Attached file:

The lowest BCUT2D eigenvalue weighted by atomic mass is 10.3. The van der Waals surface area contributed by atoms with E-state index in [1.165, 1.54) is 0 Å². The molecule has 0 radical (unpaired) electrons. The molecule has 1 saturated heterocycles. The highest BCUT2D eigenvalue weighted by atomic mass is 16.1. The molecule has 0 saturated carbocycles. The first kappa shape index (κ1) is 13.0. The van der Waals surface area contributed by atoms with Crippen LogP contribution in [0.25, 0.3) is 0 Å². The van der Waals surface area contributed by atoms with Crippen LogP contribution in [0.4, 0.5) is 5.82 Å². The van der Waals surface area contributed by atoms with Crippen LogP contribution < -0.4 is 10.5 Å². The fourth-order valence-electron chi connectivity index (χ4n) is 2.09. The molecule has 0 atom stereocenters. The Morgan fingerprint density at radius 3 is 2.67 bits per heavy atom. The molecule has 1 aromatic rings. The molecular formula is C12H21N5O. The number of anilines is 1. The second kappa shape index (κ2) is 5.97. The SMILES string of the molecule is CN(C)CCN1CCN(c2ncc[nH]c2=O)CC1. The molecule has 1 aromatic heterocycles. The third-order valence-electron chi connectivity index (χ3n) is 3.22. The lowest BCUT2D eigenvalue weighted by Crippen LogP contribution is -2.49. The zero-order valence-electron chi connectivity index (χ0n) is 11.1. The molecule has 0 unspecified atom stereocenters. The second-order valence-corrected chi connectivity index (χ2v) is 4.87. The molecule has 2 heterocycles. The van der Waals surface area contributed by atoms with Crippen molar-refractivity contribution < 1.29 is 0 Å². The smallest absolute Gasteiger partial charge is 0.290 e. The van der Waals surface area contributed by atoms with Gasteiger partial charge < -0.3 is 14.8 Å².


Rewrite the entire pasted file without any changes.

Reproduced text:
The lowest BCUT2D eigenvalue weighted by atomic mass is 10.3. The van der Waals surface area contributed by atoms with E-state index in [1.165, 1.54) is 0 Å². The molecule has 0 radical (unpaired) electrons. The molecule has 1 saturated heterocycles. The highest BCUT2D eigenvalue weighted by atomic mass is 16.1. The molecule has 0 saturated carbocycles. The first kappa shape index (κ1) is 13.0. The van der Waals surface area contributed by atoms with Crippen LogP contribution in [0.25, 0.3) is 0 Å². The van der Waals surface area contributed by atoms with Crippen LogP contribution in [0.4, 0.5) is 5.82 Å². The van der Waals surface area contributed by atoms with Crippen LogP contribution < -0.4 is 10.5 Å². The fourth-order valence-electron chi connectivity index (χ4n) is 2.09. The molecule has 0 atom stereocenters. The Morgan fingerprint density at radius 3 is 2.67 bits per heavy atom. The molecule has 1 aromatic rings. The molecular formula is C12H21N5O. The number of anilines is 1. The second kappa shape index (κ2) is 5.97. The SMILES string of the molecule is CN(C)CCN1CCN(c2ncc[nH]c2=O)CC1. The molecule has 1 aromatic heterocycles. The third-order valence-electron chi connectivity index (χ3n) is 3.22. The lowest BCUT2D eigenvalue weighted by Crippen LogP contribution is -2.49. The zero-order valence-electron chi connectivity index (χ0n) is 11.1. The molecule has 0 unspecified atom stereocenters. The second-order valence-corrected chi connectivity index (χ2v) is 4.87. The molecule has 2 heterocycles. The van der Waals surface area contributed by atoms with Crippen molar-refractivity contribution < 1.29 is 0 Å². The smallest absolute Gasteiger partial charge is 0.290 e. The van der Waals surface area contributed by atoms with Gasteiger partial charge < -0.3 is 14.8 Å².